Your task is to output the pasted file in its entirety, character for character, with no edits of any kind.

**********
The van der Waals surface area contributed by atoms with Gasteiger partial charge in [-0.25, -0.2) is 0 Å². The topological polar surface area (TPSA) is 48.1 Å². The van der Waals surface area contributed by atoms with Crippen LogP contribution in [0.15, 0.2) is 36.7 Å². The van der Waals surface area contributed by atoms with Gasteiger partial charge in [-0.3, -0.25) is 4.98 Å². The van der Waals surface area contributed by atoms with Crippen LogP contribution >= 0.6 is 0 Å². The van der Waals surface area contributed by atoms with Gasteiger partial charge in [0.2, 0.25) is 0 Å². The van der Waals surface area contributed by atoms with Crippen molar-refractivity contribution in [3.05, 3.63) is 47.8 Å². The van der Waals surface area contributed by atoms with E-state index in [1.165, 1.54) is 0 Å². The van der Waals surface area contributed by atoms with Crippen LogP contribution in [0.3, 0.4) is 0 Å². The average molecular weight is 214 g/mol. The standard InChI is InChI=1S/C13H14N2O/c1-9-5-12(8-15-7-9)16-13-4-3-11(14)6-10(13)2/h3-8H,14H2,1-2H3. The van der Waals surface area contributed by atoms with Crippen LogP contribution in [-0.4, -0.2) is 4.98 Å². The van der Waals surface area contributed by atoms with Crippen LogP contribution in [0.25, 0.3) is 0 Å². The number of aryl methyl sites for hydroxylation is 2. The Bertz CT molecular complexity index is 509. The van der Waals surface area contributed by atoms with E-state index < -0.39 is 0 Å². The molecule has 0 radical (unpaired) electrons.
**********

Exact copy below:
The van der Waals surface area contributed by atoms with Gasteiger partial charge in [-0.25, -0.2) is 0 Å². The topological polar surface area (TPSA) is 48.1 Å². The van der Waals surface area contributed by atoms with Crippen LogP contribution in [0.15, 0.2) is 36.7 Å². The van der Waals surface area contributed by atoms with Gasteiger partial charge in [-0.3, -0.25) is 4.98 Å². The van der Waals surface area contributed by atoms with Crippen LogP contribution >= 0.6 is 0 Å². The van der Waals surface area contributed by atoms with Gasteiger partial charge in [0.2, 0.25) is 0 Å². The van der Waals surface area contributed by atoms with Crippen molar-refractivity contribution in [3.05, 3.63) is 47.8 Å². The van der Waals surface area contributed by atoms with E-state index in [1.165, 1.54) is 0 Å². The van der Waals surface area contributed by atoms with Crippen LogP contribution in [0.3, 0.4) is 0 Å². The average molecular weight is 214 g/mol. The standard InChI is InChI=1S/C13H14N2O/c1-9-5-12(8-15-7-9)16-13-4-3-11(14)6-10(13)2/h3-8H,14H2,1-2H3. The van der Waals surface area contributed by atoms with Crippen LogP contribution in [-0.4, -0.2) is 4.98 Å². The van der Waals surface area contributed by atoms with Crippen LogP contribution in [0.25, 0.3) is 0 Å². The number of aryl methyl sites for hydroxylation is 2. The Bertz CT molecular complexity index is 509. The van der Waals surface area contributed by atoms with E-state index < -0.39 is 0 Å². The molecule has 0 radical (unpaired) electrons.